The Brothers Bloom

It’s difficult to know how to describe the latest offering from writer/director Rian Johnson (Brick).
It may put itself in the ‘comedy’ genre, but this quirky off-beat tale about con artists Stephen (Mark Ruffalo) and Bloom (Adrian Brody) – the Bloom brothers of the title – is a somewhat fantastical, other-worldly experience without any real laugh-out-loud moments to speak of.
That said, it does serve up a fairly original, and dare I say, intellectual take on the ‘sting’ genre. However it’s in danger of outsmarting everyone – cast and audience – on too many levels, to the point that we’re not sure we really care what happens, because nothing is what it seems anyway; and that, really, is both its brilliance and its downfall.
Stephen casts the younger Bloom in his elaborately choreographed and cunningly-executed cons, but when Bloom loses sight of who he actually is when he’s not ‘in character’, he decides it’s time for him to quit in favour of an ‘unwritten life’.
But Stephen has other ideas and convinces Bloom to help him pull off one last job, to dupe beautiful and eccentric heiress Penelope – played by Rachel Weisz, who pulls off the comedy of her character with seamless ease. All is going to plan until Bloom finds himself falling for her – but are his feelings real or just part of the con?
The stunning scenery sweeps us along – the uncommon backdrop of Prague is refreshing in itself – and the romance that develops between Brody’s and Weisz’s characters has a certain innocence that’s reminiscent of old black and white movies, giving it a great deal of charm.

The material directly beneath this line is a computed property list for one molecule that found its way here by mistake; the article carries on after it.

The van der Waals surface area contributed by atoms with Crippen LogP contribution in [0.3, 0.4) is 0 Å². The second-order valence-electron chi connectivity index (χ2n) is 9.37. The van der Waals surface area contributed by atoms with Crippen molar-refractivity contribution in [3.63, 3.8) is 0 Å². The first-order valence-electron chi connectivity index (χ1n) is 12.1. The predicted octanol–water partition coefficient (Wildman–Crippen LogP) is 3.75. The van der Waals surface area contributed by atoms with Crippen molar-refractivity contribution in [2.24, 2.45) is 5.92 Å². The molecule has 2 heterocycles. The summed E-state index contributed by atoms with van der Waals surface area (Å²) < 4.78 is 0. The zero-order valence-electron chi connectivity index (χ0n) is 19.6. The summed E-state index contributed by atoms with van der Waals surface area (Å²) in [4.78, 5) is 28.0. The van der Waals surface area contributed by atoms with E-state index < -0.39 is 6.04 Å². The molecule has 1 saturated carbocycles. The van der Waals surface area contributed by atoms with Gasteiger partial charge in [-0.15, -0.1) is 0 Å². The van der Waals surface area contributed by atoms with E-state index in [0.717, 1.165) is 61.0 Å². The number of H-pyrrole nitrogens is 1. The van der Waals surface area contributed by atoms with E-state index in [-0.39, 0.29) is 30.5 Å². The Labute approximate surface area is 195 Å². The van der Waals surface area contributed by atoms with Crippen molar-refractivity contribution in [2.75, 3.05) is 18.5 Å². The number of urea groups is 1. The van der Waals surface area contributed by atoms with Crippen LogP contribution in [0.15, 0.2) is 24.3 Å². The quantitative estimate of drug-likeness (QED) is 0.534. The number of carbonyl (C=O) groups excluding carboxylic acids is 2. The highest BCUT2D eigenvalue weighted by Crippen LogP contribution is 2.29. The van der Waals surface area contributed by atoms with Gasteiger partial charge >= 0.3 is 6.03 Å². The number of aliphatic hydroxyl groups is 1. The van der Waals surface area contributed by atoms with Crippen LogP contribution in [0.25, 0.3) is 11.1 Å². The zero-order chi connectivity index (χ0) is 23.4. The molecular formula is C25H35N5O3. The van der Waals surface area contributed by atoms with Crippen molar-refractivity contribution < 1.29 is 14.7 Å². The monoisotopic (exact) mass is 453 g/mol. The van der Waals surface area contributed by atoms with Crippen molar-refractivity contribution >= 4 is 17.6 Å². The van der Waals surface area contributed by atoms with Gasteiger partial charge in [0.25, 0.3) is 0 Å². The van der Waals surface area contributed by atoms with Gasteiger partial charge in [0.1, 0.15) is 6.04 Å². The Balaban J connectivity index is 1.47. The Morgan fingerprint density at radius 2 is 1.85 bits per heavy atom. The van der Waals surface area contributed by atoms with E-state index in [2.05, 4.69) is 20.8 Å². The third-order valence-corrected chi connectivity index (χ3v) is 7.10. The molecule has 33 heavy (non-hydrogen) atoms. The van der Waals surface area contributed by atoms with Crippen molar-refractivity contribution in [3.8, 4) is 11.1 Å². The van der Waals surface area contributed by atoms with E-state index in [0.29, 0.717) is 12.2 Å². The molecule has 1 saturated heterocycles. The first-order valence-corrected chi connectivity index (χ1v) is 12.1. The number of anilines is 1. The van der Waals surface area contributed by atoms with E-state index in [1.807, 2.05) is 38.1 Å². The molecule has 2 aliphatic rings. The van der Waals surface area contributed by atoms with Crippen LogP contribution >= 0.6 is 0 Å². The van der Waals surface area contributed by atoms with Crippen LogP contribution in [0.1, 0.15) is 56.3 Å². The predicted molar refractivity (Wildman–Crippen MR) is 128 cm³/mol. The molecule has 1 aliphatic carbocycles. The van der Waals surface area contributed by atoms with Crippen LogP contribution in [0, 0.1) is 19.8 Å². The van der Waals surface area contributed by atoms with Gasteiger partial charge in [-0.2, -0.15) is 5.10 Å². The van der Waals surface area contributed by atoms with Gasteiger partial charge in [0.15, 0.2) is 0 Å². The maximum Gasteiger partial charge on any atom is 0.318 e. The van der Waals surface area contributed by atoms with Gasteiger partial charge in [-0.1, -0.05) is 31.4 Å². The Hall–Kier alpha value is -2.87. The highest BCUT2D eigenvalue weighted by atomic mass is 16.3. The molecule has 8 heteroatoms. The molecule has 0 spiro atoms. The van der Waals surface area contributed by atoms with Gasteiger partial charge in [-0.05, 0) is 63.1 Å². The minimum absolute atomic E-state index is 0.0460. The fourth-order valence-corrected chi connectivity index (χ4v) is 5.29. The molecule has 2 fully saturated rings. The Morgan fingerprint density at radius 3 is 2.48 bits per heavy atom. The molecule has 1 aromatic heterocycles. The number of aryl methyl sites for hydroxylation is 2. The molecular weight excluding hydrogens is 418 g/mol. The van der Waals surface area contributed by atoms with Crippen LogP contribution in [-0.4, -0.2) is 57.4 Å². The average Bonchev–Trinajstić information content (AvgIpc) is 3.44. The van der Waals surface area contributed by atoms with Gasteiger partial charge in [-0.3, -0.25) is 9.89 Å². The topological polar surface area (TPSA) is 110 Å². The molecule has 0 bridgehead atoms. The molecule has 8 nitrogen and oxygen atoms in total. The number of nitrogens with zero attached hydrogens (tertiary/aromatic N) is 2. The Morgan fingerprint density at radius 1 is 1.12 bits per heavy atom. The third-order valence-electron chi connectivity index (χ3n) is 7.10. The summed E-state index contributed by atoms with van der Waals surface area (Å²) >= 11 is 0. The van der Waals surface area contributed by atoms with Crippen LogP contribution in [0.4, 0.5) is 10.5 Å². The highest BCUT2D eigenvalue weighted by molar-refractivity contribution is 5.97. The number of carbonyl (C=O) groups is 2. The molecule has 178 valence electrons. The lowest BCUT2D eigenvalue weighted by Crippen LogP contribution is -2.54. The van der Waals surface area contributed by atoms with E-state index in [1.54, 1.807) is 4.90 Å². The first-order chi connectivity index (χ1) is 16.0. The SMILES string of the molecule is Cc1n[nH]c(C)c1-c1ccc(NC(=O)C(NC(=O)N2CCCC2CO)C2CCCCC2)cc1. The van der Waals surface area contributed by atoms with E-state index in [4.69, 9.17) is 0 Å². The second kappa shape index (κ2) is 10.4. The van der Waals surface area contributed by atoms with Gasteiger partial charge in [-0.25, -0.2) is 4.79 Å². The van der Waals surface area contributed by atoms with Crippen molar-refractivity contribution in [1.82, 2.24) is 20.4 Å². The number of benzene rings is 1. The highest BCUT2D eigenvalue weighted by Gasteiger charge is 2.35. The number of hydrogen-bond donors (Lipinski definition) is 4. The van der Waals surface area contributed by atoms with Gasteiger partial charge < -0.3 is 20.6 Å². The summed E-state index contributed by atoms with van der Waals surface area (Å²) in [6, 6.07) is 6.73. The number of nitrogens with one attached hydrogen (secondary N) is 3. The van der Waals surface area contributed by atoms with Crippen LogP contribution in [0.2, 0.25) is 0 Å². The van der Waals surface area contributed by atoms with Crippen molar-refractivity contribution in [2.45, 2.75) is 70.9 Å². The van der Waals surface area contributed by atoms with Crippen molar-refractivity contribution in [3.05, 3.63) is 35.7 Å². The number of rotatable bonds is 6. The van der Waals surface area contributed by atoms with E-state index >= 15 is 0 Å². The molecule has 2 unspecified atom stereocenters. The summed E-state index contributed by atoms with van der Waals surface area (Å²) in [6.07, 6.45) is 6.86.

Ruffalo too excels in his role and, having last been seen in Scorsese’s Shutter Island, gets to prove his diversity as an actor, with his character harping back to his other off-beat turn in Eternal Sunshine of the Spotless Mind.
Indeed it shares that same unconventional approach to storytelling and it’s not just the European setting that gives it more of an indie feel, with some little quirks that wouldn’t be out of place in a Jean-Pierre Jeunet or Wes Anderson movie.
The rather bizarre appearance of Robbie Coltrane seems a tad strange though, even for this movie, and sticks out like a sore thumb amid the otherwise spot-on cast; it does add to the overall weird and wonderful theme however, as does the presence of Bang Bang (Rinko Kikuchi), a Japanese explosives expert who as the Blooms’ silent partner proves you can have a big impact without uttering a word.
There’s no doubt that this is an enjoyable if slightly overly-plotted romp that is carried off with style; but it somehow leaves us feeling that we’re the ones who’ve been conned and maybe it’s been a little too smart for its own good.
That said, it’s a joy to see some originality back on the big screen with real character performances, and for that, we should all be blooming grateful.

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